Factors associated with neonatal deaths among neonates admitted to the David Bernardino Pediatric Hospital, 2017-2018, Luanda, Angola

  • Maternal and child health
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Background:
In 2016, WHO estimated that 2.6 million deaths, or roughly 46% of all under-five deaths, occurred during the neona- tal period. UNICEF estimates that 29 neonates die in every 1,000 live births in Angola. We aimed to evaluate the risk factors for neonatal deaths at a tertiary and reference Pediatrics Hospital - David Berbardino Pediatric Hospital (DBPH) - in Luanda, Angola.
Methods:
A 1:2 case-control study was conducted between July 2017 and July 2018, among 587 newborns (196 cases – neonatal deaths and 391 controls – neonatal survivals) who were admitted at DBPH. Semi-structured questionnaires were used for primary data, whereas secondary data was obtained through the review of clinical files. Significance level was set at p<0.05 for all hypothesis tests. Contingency tables with Pearson chi-squared (χ2) tests and pairwise cor- relationswereusedtoidentifyfactorsassociatedwithneonataldeaths. Multivariablelogisticregressionmodeling was used to identify independent factors associated with neonatal deaths and respective adjusted OR.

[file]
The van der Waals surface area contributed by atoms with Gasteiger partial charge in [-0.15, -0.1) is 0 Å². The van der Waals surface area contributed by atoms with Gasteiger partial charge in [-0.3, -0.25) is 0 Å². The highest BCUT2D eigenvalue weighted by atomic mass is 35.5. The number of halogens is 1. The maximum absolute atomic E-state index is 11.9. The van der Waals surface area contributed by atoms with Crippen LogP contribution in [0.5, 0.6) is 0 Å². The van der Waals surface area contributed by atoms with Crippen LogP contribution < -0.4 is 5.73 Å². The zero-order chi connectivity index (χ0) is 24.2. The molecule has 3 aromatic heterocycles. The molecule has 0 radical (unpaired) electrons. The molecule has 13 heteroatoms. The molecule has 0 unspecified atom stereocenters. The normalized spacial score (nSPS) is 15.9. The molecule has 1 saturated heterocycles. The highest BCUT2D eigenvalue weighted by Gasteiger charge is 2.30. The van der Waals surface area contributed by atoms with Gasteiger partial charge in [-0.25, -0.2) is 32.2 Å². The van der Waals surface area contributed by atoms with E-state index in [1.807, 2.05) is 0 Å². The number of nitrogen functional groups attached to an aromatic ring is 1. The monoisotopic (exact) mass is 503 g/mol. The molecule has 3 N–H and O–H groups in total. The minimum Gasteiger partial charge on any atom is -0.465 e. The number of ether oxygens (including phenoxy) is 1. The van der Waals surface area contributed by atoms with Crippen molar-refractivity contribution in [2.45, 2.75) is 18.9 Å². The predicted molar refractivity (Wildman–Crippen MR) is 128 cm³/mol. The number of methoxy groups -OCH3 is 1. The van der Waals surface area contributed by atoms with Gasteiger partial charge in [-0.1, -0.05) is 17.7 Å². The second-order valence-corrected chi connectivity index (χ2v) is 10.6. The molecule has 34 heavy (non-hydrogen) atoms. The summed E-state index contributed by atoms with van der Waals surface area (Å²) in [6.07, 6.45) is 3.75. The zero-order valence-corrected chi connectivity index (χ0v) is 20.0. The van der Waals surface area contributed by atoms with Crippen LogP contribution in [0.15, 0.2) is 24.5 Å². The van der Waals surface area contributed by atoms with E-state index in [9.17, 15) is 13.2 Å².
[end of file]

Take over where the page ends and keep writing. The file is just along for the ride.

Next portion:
Results:
The risk factors for neonatal death were: interval between the present and previous child less than 2 years (OR = 5.2, 95% CI 3.2 - 8.5, p <0.001), mother’s alcoholism (OR = 3.9, 95% CI 12.4 - 6.5, p <0.001); having less than 4 prenatal consultations (OR = 2.4, 95% CI 1.6-3.6, p = 0.001); very preterm baby - born prior to 32 weeks gestation - (OR = 6.9, 95% CI 4.3-11.3, p <0.001); baby born with gastroschisis (OR = 18.9, 95% CI 7.6-46.7, p <0.001), and baby born with esophageal atresia (OR = 17.9, 95% CI, 4,6-68.9, p <0.001).
Conclusion
As described in other studies, birth defects and very preterm newborns showed the strongest association with neonatal mortality. One limitation of our study was that it was performed at a tertiary hospital and it would be interesting to validate our Results: in other settings of care in Angola. However, there is a need to strengthen and invest in care in Angola, particularly around the time of birth and the first week of life. Further, DBPH needs to ensure that all newborns have access to WHO recommended essential newborn care, especially preterm babies.

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